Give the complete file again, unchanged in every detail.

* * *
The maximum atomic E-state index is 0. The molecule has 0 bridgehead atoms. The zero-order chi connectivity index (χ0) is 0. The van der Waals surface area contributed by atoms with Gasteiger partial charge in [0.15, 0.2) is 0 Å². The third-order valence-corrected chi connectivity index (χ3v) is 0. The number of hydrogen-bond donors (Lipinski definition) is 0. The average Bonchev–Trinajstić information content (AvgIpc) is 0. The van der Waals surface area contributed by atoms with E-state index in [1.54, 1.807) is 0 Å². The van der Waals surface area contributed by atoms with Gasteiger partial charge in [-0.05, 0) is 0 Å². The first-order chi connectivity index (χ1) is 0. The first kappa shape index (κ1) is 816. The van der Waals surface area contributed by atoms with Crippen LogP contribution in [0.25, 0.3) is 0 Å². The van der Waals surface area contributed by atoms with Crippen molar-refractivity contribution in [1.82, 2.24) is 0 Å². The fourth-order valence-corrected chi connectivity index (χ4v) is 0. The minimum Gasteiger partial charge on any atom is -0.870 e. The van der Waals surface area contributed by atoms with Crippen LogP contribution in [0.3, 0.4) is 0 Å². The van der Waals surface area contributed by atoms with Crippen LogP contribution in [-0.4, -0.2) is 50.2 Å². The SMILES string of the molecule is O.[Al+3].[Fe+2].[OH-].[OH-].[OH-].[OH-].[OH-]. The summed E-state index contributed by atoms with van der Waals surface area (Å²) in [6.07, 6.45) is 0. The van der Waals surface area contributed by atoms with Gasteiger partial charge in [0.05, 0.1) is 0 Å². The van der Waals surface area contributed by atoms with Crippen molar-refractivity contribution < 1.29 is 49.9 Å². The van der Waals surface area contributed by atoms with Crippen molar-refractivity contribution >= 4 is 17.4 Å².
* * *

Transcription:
The maximum atomic E-state index is 0. The molecule has 0 bridgehead atoms. The zero-order chi connectivity index (χ0) is 0. The van der Waals surface area contributed by atoms with Gasteiger partial charge in [0.15, 0.2) is 0 Å². The third-order valence-corrected chi connectivity index (χ3v) is 0. The number of hydrogen-bond donors (Lipinski definition) is 0. The average Bonchev–Trinajstić information content (AvgIpc) is 0. The van der Waals surface area contributed by atoms with E-state index in [1.54, 1.807) is 0 Å². The van der Waals surface area contributed by atoms with Gasteiger partial charge in [-0.05, 0) is 0 Å². The first-order chi connectivity index (χ1) is 0. The first kappa shape index (κ1) is 816. The van der Waals surface area contributed by atoms with Crippen LogP contribution in [0.25, 0.3) is 0 Å². The van der Waals surface area contributed by atoms with Crippen molar-refractivity contribution in [1.82, 2.24) is 0 Å². The fourth-order valence-corrected chi connectivity index (χ4v) is 0. The minimum Gasteiger partial charge on any atom is -0.870 e. The van der Waals surface area contributed by atoms with Crippen LogP contribution in [0.3, 0.4) is 0 Å². The van der Waals surface area contributed by atoms with Crippen LogP contribution in [-0.4, -0.2) is 50.2 Å². The SMILES string of the molecule is O.[Al+3].[Fe+2].[OH-].[OH-].[OH-].[OH-].[OH-]. The summed E-state index contributed by atoms with van der Waals surface area (Å²) in [6.07, 6.45) is 0. The van der Waals surface area contributed by atoms with Gasteiger partial charge in [0.05, 0.1) is 0 Å². The van der Waals surface area contributed by atoms with Crippen molar-refractivity contribution < 1.29 is 49.9 Å². The van der Waals surface area contributed by atoms with Crippen molar-refractivity contribution >= 4 is 17.4 Å².